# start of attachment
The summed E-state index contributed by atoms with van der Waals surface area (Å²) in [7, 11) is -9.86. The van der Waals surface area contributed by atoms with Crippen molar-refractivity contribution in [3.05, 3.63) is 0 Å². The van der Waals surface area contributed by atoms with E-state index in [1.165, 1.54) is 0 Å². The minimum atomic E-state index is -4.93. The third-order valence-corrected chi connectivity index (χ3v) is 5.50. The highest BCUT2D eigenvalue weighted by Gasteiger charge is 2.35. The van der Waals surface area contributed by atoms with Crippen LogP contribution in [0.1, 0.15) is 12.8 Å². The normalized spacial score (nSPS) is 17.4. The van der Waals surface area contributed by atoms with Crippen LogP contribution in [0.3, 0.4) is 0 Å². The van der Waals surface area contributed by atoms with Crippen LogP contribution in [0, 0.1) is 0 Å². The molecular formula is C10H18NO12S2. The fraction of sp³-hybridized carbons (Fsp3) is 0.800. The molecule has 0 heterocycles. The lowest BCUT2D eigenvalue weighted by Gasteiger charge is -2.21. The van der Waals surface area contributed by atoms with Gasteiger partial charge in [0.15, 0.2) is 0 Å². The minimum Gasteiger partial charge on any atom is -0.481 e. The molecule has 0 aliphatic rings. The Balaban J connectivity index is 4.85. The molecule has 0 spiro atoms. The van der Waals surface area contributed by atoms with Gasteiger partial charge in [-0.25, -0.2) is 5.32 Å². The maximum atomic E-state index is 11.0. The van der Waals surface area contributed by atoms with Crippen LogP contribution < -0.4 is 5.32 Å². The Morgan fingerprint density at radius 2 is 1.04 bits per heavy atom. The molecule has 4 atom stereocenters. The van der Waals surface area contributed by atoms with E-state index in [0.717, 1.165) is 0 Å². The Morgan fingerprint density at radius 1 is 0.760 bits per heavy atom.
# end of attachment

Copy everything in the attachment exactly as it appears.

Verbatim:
The summed E-state index contributed by atoms with van der Waals surface area (Å²) in [7, 11) is -9.86. The van der Waals surface area contributed by atoms with Crippen molar-refractivity contribution in [3.05, 3.63) is 0 Å². The van der Waals surface area contributed by atoms with E-state index in [1.165, 1.54) is 0 Å². The minimum atomic E-state index is -4.93. The third-order valence-corrected chi connectivity index (χ3v) is 5.50. The highest BCUT2D eigenvalue weighted by Gasteiger charge is 2.35. The van der Waals surface area contributed by atoms with Crippen LogP contribution in [0.1, 0.15) is 12.8 Å². The normalized spacial score (nSPS) is 17.4. The van der Waals surface area contributed by atoms with Crippen LogP contribution in [0.3, 0.4) is 0 Å². The van der Waals surface area contributed by atoms with Crippen LogP contribution in [0, 0.1) is 0 Å². The molecular formula is C10H18NO12S2. The fraction of sp³-hybridized carbons (Fsp3) is 0.800. The molecule has 0 heterocycles. The lowest BCUT2D eigenvalue weighted by Gasteiger charge is -2.21. The van der Waals surface area contributed by atoms with Gasteiger partial charge in [0.15, 0.2) is 0 Å². The minimum Gasteiger partial charge on any atom is -0.481 e. The molecule has 0 aliphatic rings. The Balaban J connectivity index is 4.85. The molecule has 0 spiro atoms. The van der Waals surface area contributed by atoms with Gasteiger partial charge in [-0.25, -0.2) is 5.32 Å². The maximum atomic E-state index is 11.0. The van der Waals surface area contributed by atoms with Crippen LogP contribution < -0.4 is 5.32 Å². The Morgan fingerprint density at radius 2 is 1.04 bits per heavy atom. The molecule has 4 atom stereocenters. The van der Waals surface area contributed by atoms with E-state index in [0.717, 1.165) is 0 Å². The Morgan fingerprint density at radius 1 is 0.760 bits per heavy atom.